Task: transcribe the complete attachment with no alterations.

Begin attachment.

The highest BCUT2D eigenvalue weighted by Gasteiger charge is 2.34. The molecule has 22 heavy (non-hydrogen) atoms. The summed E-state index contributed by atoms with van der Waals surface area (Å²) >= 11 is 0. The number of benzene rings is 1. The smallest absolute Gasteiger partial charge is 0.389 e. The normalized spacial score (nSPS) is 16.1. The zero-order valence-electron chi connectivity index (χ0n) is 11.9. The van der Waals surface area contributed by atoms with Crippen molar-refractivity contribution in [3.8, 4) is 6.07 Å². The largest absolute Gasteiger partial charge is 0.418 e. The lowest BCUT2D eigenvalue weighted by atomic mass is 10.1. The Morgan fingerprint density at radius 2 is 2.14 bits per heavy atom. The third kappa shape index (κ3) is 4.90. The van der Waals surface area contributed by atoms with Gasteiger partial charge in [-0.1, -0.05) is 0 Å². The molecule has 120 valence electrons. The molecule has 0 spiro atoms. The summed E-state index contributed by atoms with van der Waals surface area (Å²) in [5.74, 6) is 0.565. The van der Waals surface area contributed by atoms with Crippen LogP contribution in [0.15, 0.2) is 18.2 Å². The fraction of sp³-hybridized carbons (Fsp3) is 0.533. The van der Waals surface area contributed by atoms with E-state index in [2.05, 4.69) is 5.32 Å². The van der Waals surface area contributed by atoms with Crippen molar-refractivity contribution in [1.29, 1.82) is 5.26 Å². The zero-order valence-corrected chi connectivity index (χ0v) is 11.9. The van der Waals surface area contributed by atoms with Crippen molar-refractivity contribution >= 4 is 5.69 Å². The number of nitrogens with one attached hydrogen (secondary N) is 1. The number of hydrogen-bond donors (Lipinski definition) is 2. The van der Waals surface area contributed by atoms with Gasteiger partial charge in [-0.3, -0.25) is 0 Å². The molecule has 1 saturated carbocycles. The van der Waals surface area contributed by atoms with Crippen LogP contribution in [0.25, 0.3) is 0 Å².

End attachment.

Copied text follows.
The highest BCUT2D eigenvalue weighted by Gasteiger charge is 2.34. The molecule has 22 heavy (non-hydrogen) atoms. The summed E-state index contributed by atoms with van der Waals surface area (Å²) >= 11 is 0. The number of benzene rings is 1. The smallest absolute Gasteiger partial charge is 0.389 e. The normalized spacial score (nSPS) is 16.1. The zero-order valence-electron chi connectivity index (χ0n) is 11.9. The van der Waals surface area contributed by atoms with Crippen molar-refractivity contribution in [3.8, 4) is 6.07 Å². The largest absolute Gasteiger partial charge is 0.418 e. The lowest BCUT2D eigenvalue weighted by atomic mass is 10.1. The Morgan fingerprint density at radius 2 is 2.14 bits per heavy atom. The third kappa shape index (κ3) is 4.90. The van der Waals surface area contributed by atoms with Gasteiger partial charge in [-0.1, -0.05) is 0 Å². The molecule has 120 valence electrons. The molecule has 0 spiro atoms. The summed E-state index contributed by atoms with van der Waals surface area (Å²) in [5.74, 6) is 0.565. The van der Waals surface area contributed by atoms with Crippen LogP contribution in [0.15, 0.2) is 18.2 Å². The fraction of sp³-hybridized carbons (Fsp3) is 0.533. The van der Waals surface area contributed by atoms with E-state index in [2.05, 4.69) is 5.32 Å². The van der Waals surface area contributed by atoms with Crippen molar-refractivity contribution in [1.29, 1.82) is 5.26 Å². The zero-order valence-corrected chi connectivity index (χ0v) is 11.9. The van der Waals surface area contributed by atoms with Crippen molar-refractivity contribution >= 4 is 5.69 Å². The number of nitrogens with one attached hydrogen (secondary N) is 1. The number of hydrogen-bond donors (Lipinski definition) is 2. The van der Waals surface area contributed by atoms with Gasteiger partial charge in [-0.3, -0.25) is 0 Å². The molecule has 1 saturated carbocycles. The van der Waals surface area contributed by atoms with Crippen LogP contribution in [0.25, 0.3) is 0 Å².